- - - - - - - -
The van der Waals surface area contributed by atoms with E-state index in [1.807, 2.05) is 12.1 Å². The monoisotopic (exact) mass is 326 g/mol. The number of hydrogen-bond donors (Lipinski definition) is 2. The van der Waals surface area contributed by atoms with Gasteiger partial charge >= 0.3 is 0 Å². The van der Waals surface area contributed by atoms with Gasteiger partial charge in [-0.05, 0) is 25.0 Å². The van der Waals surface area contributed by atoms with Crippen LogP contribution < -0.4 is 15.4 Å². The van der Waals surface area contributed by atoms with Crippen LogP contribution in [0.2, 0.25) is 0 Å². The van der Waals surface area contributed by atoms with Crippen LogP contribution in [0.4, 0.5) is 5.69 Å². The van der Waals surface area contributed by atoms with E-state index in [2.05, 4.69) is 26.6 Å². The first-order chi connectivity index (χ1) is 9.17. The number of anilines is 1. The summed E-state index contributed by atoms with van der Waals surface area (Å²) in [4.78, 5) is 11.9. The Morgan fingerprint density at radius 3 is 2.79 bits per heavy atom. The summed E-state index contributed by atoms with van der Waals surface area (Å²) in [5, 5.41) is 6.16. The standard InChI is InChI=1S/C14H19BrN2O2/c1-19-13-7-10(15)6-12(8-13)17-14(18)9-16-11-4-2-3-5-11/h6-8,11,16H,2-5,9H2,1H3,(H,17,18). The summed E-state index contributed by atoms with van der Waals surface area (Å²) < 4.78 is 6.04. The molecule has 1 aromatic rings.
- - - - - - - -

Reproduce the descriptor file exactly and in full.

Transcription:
The van der Waals surface area contributed by atoms with E-state index in [1.807, 2.05) is 12.1 Å². The monoisotopic (exact) mass is 326 g/mol. The number of hydrogen-bond donors (Lipinski definition) is 2. The van der Waals surface area contributed by atoms with Gasteiger partial charge >= 0.3 is 0 Å². The van der Waals surface area contributed by atoms with Gasteiger partial charge in [-0.05, 0) is 25.0 Å². The van der Waals surface area contributed by atoms with Crippen LogP contribution < -0.4 is 15.4 Å². The van der Waals surface area contributed by atoms with Crippen LogP contribution in [0.2, 0.25) is 0 Å². The van der Waals surface area contributed by atoms with Crippen LogP contribution in [0.4, 0.5) is 5.69 Å². The van der Waals surface area contributed by atoms with E-state index in [2.05, 4.69) is 26.6 Å². The first-order chi connectivity index (χ1) is 9.17. The number of anilines is 1. The summed E-state index contributed by atoms with van der Waals surface area (Å²) in [4.78, 5) is 11.9. The Morgan fingerprint density at radius 3 is 2.79 bits per heavy atom. The summed E-state index contributed by atoms with van der Waals surface area (Å²) in [5, 5.41) is 6.16. The standard InChI is InChI=1S/C14H19BrN2O2/c1-19-13-7-10(15)6-12(8-13)17-14(18)9-16-11-4-2-3-5-11/h6-8,11,16H,2-5,9H2,1H3,(H,17,18). The summed E-state index contributed by atoms with van der Waals surface area (Å²) < 4.78 is 6.04. The molecule has 1 aromatic rings.